There seem to be a lot of questions and even some misinformation popping up with regards to SQL Server 2012 licensing. Microsoft is moving away from licenses based on the number of processor in a server to figure out per/cpu licensing. They are now licensing hardware on a per/core license.
Right or wrong, agree or disagree, here’s the details as I know them. Based on a number of sources, including a meeting with my employers VAR and an internal MS licensing expert.
Per core licensing is based on “Core-Packs”. Each core-pack covers two cores, and there is a minimum purchase of two core-packs. This will be an expensive premium if one plans on building a single processor dual core machine, and you’re paying to license a minimum of four cores.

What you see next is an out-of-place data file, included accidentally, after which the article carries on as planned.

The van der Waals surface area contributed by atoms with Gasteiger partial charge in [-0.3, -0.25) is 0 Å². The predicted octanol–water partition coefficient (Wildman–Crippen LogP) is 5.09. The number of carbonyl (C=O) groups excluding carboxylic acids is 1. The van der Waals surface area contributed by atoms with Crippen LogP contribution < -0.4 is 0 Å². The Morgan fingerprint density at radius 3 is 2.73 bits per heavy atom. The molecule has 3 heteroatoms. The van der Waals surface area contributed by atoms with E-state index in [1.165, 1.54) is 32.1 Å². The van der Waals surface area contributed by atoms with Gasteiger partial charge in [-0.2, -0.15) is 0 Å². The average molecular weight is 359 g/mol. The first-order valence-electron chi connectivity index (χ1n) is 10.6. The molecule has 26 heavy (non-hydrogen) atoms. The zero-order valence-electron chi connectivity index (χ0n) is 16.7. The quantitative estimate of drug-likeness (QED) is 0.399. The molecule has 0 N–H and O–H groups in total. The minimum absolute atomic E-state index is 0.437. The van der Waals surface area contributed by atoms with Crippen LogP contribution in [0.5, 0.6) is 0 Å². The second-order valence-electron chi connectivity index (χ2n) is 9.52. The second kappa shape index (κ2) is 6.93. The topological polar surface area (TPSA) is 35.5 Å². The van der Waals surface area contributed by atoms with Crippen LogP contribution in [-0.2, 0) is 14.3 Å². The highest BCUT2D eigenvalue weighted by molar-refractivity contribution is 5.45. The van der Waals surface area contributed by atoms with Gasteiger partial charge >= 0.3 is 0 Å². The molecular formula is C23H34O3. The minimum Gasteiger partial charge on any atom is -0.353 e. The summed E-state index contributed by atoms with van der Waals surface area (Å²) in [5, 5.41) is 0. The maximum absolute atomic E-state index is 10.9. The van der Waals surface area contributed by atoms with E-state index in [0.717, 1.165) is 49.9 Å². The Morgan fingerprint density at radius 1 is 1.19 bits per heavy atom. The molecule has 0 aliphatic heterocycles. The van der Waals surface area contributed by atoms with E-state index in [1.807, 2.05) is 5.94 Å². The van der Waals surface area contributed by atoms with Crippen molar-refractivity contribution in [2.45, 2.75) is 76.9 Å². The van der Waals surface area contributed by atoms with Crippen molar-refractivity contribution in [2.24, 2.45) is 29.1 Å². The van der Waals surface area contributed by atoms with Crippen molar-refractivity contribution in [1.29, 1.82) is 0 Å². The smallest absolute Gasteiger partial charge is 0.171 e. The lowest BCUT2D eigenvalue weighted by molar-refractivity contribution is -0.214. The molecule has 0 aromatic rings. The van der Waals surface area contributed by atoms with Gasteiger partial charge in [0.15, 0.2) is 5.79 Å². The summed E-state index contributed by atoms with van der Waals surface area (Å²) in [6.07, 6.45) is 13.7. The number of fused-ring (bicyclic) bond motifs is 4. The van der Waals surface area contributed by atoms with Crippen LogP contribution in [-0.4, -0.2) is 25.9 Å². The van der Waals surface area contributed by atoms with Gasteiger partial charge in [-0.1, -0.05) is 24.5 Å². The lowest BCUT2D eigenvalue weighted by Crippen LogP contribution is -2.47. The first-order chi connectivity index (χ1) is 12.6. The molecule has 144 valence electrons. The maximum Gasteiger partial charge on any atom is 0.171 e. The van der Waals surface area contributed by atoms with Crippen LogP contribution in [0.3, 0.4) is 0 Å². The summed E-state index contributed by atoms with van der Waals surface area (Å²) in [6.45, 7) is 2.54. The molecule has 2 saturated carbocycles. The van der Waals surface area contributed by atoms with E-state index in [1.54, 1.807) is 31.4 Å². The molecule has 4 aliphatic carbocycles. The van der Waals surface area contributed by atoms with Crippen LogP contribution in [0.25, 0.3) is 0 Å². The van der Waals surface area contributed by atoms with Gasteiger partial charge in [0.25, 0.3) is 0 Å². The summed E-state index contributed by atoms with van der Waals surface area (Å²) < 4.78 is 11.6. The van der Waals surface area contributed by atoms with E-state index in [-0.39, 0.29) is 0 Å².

I’ve been told that the core-packs cost 50% less than current per/cpu licenses. That makes the magic number a total of 4 cores with 2012 licensing costing the same a single processor license with current license costs.
I’ve read that with 2012 licesning – in the case of virtualization if you license all the physical cores you have unlimited rights to virtual OS’s (vOS). Current day licensing with Enterprise Edition would only allow a total of 4 vOS’s per license.
Also, current customers with an EA will retain their current purchasing plan until the expiration of the EA, regardless of when that is.. if it’s Jan 1 of 2013, then all of 2012, you continue to purchase the licenses as you have. Once the EA is up, you will have to submit the number of cores in your currently licensed environment and MS will “trade” those for the equivalent number of Core-Packs. I’ve heard conflicting reports of a hard limit of 20 cores or 10 Core-Packs per server, and other reports that do not mention that limit.